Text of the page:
The patient is in the 4th day of its hospital; while sitting in the bed, he looked at a fixed spot first. Then, with the deviation in the eyes, the patient fell back to the bed. Tonic-clonic contractions lasting up to 15 seconds were observed in all extremities, especially in the upper extremities. The consciousness of the patient recovered almost completely 10-15 seconds after this attack. The patient’s relatives confirmed that his previous attacks were like this. Diffuse slow wave activity was observed in the simultaneous EEG. Cardiology consultation was performed when asystole lasting 15 seconds was observed after bradycardia in the ECG. In the cardiology examination, the ECG was observed in the normal sinus rhythm, it was also seen that the efor test is negative for ischemia. The rhythm holter review was observed in sinus rhythm.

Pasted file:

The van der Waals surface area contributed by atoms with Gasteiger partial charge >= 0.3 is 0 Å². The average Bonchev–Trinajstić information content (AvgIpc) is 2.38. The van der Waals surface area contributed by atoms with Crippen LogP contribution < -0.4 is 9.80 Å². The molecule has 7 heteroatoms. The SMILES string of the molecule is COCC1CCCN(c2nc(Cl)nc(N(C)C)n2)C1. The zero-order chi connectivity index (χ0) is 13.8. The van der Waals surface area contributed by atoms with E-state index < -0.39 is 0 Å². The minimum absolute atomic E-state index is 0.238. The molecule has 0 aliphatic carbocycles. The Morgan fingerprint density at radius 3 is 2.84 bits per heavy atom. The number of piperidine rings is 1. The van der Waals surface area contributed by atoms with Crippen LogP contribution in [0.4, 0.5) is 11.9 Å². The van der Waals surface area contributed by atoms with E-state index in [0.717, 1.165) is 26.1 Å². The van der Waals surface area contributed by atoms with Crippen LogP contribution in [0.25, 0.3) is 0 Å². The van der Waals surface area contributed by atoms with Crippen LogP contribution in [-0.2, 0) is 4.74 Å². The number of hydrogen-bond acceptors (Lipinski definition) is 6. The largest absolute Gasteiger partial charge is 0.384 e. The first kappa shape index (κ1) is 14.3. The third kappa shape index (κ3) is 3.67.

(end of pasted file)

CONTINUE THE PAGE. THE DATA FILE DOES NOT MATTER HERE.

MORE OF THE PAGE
The maximum heart rate 129 beats/min, minimum heart rate 48 beats/min, the average heart rate was 79 beats/ min. Bradicardia and pause are not traced. 3 times ventricular extrasystole (VES) and 3066 times supraventricular extrasystole (SVES) were followed. In the tilt test, cardioinhibitory syncope developed and spontaneous cardiac rhythm was achieved after 4 seconds of asystole. There was no new episode of syncope during follow-up in the patient who underwent VVIR pacemaker implantation.

Case 2

32-years-old female patient